This is a review of the Moleskine Special Edition Indigo Journal. These journals were made for Indigo in Canada. It is very rare that things are made specially for Canada...
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In the world of fountain pen friendly paper, Moleskines don’t rank very high and most people aren’t too impressed with them for that very reason. I was hesitant when I bought this notebook but, as mentioned, I got it at Indigo in Winnipeg and it was only $5. That’s right. $5. I would have been crazy not to buy it. It was on an awesome sale after Christmas. I decided to get it and try it out. Although I knew I would go insane with the sheer amount of paper there is in it...


- Hardcover
- Elastic closure
- Ruled format
- 8″ x 11″
- Expandable pocket on back cover
- Bookmark

The official Moleskine Seal of Learning is embossed on the front cover of the A4 notebooks collection: Vidi, scripsi, memoravi (Latin for "see, write, remember").
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- I must say, I was surprised with how much I liked this notebook. First, it’s a really nice looking notebook. The solid cover is a rich red and with the embossed logo, it looks really cool.

- Even when I buy one, I always know I can’t use a Moleskine for fountain pens. BUT! Somehow this paper feels different. I can’t find any information on its weight but it feels heavier than regular Moleskine paper. I don’t know if it is, so it’s entirely possibly I could just be crazy. It’s not completely fountain pen friendly. My broader nibs and wet inky fountain pens did bleed through the paper. But if you observe the pictures, you can notice the finer nibs looked pretty slick and there was no bleeding with those. I guess not enough ink could soak through!
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-  A fine point Sharpie did bleed through the paper but most people don’t write with Sharpies in notebooks like these! And if you do, no biggie. Just don’t use the next page. It’s a massive notebook anyway. You won’t miss a few pages. In fact, skipping pages that way may allow you to actually fill the notebook so you can get the high of starting a new one.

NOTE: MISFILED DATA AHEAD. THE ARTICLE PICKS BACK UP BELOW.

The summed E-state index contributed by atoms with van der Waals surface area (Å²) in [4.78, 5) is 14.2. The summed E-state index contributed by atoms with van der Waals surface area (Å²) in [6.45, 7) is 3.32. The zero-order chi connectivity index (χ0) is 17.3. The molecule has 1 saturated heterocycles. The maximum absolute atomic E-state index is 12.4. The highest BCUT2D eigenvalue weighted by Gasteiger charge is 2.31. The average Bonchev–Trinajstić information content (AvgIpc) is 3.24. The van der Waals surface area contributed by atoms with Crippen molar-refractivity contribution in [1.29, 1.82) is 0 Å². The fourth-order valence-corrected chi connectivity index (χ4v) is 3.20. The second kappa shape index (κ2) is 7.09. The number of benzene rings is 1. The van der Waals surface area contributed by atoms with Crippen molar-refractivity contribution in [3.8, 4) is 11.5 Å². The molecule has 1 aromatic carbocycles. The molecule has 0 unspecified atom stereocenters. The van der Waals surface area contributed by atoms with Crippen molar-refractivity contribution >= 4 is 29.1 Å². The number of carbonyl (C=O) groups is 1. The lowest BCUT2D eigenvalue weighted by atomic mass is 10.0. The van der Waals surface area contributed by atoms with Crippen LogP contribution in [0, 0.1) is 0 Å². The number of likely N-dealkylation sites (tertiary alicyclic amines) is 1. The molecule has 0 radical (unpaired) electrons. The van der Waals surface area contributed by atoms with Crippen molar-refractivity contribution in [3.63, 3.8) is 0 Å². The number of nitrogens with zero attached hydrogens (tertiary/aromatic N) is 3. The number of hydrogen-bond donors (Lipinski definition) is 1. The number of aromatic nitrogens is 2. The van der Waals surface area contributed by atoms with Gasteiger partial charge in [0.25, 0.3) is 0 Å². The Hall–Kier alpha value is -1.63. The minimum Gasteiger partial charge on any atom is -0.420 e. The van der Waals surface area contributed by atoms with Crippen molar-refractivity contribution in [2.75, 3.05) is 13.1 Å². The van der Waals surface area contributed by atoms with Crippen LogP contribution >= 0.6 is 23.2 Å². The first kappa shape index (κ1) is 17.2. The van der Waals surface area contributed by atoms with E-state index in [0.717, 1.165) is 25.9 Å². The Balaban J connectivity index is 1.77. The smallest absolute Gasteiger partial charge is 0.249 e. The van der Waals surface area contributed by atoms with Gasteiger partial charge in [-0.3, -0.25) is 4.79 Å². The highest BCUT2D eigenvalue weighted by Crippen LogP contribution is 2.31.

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- It handles rollerball and gel ink pens well. No bleeding in my tests with these either!
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- Most fountain pens wrote without much feathering of the ink. I did find that my J. Herbin inks feathered the most on this paper. This doesn’t mean J. Herbin inks aren’t awesome. They are. I really like them. It just happened to feather on this particular paper with the fountain pen I used. Maybe I should try a different nib size next time?

- Lays flat! I love journals that have this oh-so-desirable quality without me having to assault them and break their spines. I couldn’t imagine a large notebook that wouldn’t lay flat. It would drive me insane. But lo and behold, this one lays flat and because of the solid cover, it’s a cinch to write on either side of the paper. Notebooks with lots of paper benefit from a solid cover over a flexible cover. They’re just easier to write in.

- Accepts micro tip pens well. I had no problems with scratching and although the paper is not nearly as smooth as vellum 90g Rhodia paper, for example, but sometimes when you write with a micro tip pen you can just feel it dragging across and collecting fibers at the tip. Not the case with this paper, surprisingly!

- The large paper and slim ruling gives a lot of writing space. This could be good or bad. For those with ADD and need to have small journals to use up quickly - there is a LOT of writing surface in this notebook. It will last a loooong time and it may drive you bonkers. Especially if you write with micro tips on both sides of the paper.


- Not amazingly fountain pen friendly, like Clairefontaine/Rhodia paper is, but it’s not too bad. Especially for $5...

- Allows feathering with certain inks. Tolerable though because this does not happen with all inks.


I haven’t seen these at Indigo in awhile and I can’t find them online anymore so I don’t even know if they’re still available. If you can get your hands on one, I wouldn’t recommend against it because they’re quite nice. At full price, it’s a bit steep ($30 or so?). For that price you can get a stellar Rhodia or Clairefontaine or something.

I don’t have a whole lot to rant about for this notebook. Mostly because my discussion isn’t applicable because I haven’t seen them available in awhile. But the pictures are cool. You can gaze at the pictures and imagine how long it took me to write in it with all these pens. Can you imagine how awesome this book will look when it’s full of writing? Mmmm...
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GourmetPens by Azizah Asgarali is licensed under a Creative Commons Attribution-NonCommercial-NoDerivs 3.0 Unported License.